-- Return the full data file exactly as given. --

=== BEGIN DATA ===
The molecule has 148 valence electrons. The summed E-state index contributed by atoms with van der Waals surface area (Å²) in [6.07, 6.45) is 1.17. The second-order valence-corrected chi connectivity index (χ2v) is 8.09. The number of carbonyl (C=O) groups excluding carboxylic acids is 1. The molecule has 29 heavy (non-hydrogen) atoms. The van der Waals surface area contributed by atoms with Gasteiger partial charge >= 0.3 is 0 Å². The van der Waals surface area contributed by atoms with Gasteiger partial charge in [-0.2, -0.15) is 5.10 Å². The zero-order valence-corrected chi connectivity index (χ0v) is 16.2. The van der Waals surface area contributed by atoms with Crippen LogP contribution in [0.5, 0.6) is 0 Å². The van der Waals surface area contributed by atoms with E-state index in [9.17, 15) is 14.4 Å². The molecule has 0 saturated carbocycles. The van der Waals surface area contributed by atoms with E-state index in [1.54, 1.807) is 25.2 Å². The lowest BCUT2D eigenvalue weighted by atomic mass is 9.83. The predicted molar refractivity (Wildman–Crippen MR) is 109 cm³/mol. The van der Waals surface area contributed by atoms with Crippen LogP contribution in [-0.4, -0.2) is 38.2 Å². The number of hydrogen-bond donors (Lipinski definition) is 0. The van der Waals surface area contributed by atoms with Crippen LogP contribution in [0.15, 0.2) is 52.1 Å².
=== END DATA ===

The molecule has 148 valence electrons. The summed E-state index contributed by atoms with van der Waals surface area (Å²) in [6.07, 6.45) is 1.17. The second-order valence-corrected chi connectivity index (χ2v) is 8.09. The number of carbonyl (C=O) groups excluding carboxylic acids is 1. The molecule has 29 heavy (non-hydrogen) atoms. The van der Waals surface area contributed by atoms with Gasteiger partial charge >= 0.3 is 0 Å². The van der Waals surface area contributed by atoms with Gasteiger partial charge in [-0.2, -0.15) is 5.10 Å². The zero-order valence-corrected chi connectivity index (χ0v) is 16.2. The van der Waals surface area contributed by atoms with Crippen LogP contribution in [0.5, 0.6) is 0 Å². The van der Waals surface area contributed by atoms with E-state index in [9.17, 15) is 14.4 Å². The molecule has 0 saturated carbocycles. The van der Waals surface area contributed by atoms with E-state index in [1.54, 1.807) is 25.2 Å². The lowest BCUT2D eigenvalue weighted by atomic mass is 9.83. The predicted molar refractivity (Wildman–Crippen MR) is 109 cm³/mol. The van der Waals surface area contributed by atoms with Crippen LogP contribution in [-0.4, -0.2) is 38.2 Å². The number of hydrogen-bond donors (Lipinski definition) is 0. The van der Waals surface area contributed by atoms with Crippen LogP contribution in [0.15, 0.2) is 52.1 Å².